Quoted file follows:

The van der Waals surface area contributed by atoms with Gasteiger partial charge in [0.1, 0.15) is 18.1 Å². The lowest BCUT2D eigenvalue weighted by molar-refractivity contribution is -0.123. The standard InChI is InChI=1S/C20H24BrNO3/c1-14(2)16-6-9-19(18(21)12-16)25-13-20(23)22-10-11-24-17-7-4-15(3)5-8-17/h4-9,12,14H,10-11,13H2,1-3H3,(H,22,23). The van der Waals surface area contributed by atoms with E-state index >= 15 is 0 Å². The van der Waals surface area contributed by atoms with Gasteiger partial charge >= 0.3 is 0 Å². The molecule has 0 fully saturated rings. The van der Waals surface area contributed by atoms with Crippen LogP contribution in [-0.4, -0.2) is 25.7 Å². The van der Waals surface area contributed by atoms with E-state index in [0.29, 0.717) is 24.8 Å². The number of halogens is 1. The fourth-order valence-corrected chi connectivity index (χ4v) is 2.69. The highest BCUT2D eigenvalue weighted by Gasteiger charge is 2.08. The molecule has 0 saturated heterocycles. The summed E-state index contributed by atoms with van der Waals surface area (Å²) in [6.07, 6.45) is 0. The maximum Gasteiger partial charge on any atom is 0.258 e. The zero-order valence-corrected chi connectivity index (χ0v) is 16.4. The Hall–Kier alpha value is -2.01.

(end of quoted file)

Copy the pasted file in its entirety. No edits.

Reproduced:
The van der Waals surface area contributed by atoms with Gasteiger partial charge in [0.1, 0.15) is 18.1 Å². The lowest BCUT2D eigenvalue weighted by molar-refractivity contribution is -0.123. The standard InChI is InChI=1S/C20H24BrNO3/c1-14(2)16-6-9-19(18(21)12-16)25-13-20(23)22-10-11-24-17-7-4-15(3)5-8-17/h4-9,12,14H,10-11,13H2,1-3H3,(H,22,23). The van der Waals surface area contributed by atoms with E-state index >= 15 is 0 Å². The van der Waals surface area contributed by atoms with Gasteiger partial charge >= 0.3 is 0 Å². The molecule has 0 fully saturated rings. The van der Waals surface area contributed by atoms with Crippen LogP contribution in [-0.4, -0.2) is 25.7 Å². The van der Waals surface area contributed by atoms with E-state index in [0.29, 0.717) is 24.8 Å². The number of halogens is 1. The fourth-order valence-corrected chi connectivity index (χ4v) is 2.69. The highest BCUT2D eigenvalue weighted by Gasteiger charge is 2.08. The molecule has 0 saturated heterocycles. The summed E-state index contributed by atoms with van der Waals surface area (Å²) in [6.07, 6.45) is 0. The maximum Gasteiger partial charge on any atom is 0.258 e. The zero-order valence-corrected chi connectivity index (χ0v) is 16.4. The Hall–Kier alpha value is -2.01.